Something Smells in Washington State

Washington state has a bad case of BO, as in the business-and-occupations tax levied on all firms for the “the act or privilege of engaging in business” in the state.

Why am I holding my nose? Because Washington calculates the B&O tax on gross revenues–in other words the sum of all monies earned by a company. Nowhere does the tax account for the costs of running the business–leases, payroll, property taxes, supplies and equipment, advertising, etc. So a firm can suffer a net loss, like ours, yet still owe the B&O tax. Only firms grossing less than $12,000 per year escape.

For engineering firms, the B&O rate now stands at 1.8%. The amount we pay each month now roughly equals the amount we receive in food benefits. One fee goes to the state, and the other comes from the federal government, but still it seems insane we must first pay a tax on a loss, and then ask the government to hand the money back so we can eat.

The B&O tax doesn’t hit all businesses the same. Not only do the rates vary by industry, their cost as a percentage of profit also fluctuates with expenses. “The burden varies dramatically,” notes Scott Edwards, a shareholder at law firm Lane Powell in Seattle and an adjunct professor in taxation with the University of Washington School of Law. “Because the B&O is based on cash flow rather than profitability, the impact affects low-margin companies more than high-margin companies.”

In today’s down economy, many firms feel its weight more heavily, he says. “Owners may still have the B&O expense while they’re struggling to make payroll.”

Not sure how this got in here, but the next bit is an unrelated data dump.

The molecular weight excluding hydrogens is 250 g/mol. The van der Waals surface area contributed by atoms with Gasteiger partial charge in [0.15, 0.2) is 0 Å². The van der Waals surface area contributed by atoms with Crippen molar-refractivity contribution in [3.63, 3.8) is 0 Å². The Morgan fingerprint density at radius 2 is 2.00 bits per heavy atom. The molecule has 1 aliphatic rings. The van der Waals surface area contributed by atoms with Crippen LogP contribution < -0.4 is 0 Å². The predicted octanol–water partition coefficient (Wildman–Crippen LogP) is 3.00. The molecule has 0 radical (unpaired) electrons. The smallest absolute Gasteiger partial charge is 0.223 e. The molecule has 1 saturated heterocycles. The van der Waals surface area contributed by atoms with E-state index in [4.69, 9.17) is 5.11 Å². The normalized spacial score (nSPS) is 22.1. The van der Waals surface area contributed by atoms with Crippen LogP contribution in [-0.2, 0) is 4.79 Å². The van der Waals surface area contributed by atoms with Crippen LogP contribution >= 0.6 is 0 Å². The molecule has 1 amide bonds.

Many studies cite the tax’s basic unfairness. A 2002 study by the Washington State Tax Structure Study Committee points to its pyramiding effect. In other words, a product may be taxed several times as it works its way along the distribution chain to its final user. Unknown to most consumers, these costs often are passed along at each stop with a multiplying effect.

And the tax is hard on start-up firms, which must plow profits back into their companies in order to grow. According to a 2005 report by the Puget Sound Regional Council, Washington ranks 48th in the nation in its survival rate for new businesses, despite being number one in business creation. The B&O tax helps create that dichotomy.

Yet for all the debate, the state isn’t likely to give up the B&O tax anytime soon. Currently Washington faces a $2 billion deficit. In 2011, according to the state Department of Revenue, the B&O tax brought in over $3 billion, or 18.8% of the major taxes the state collected.

So for now, the state continues to kick us as we’re down. We’ll keep paying for the privilege of losing money with one hand, while holding out the other for food stamps. And the state’s costs for administering the food assistance program will keep rising. Crazy, huh?

 

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One thought on “Something Smells in Washington State

  1. Pingback: A Thank You to the American Taxpayer | The Nouveau Poor

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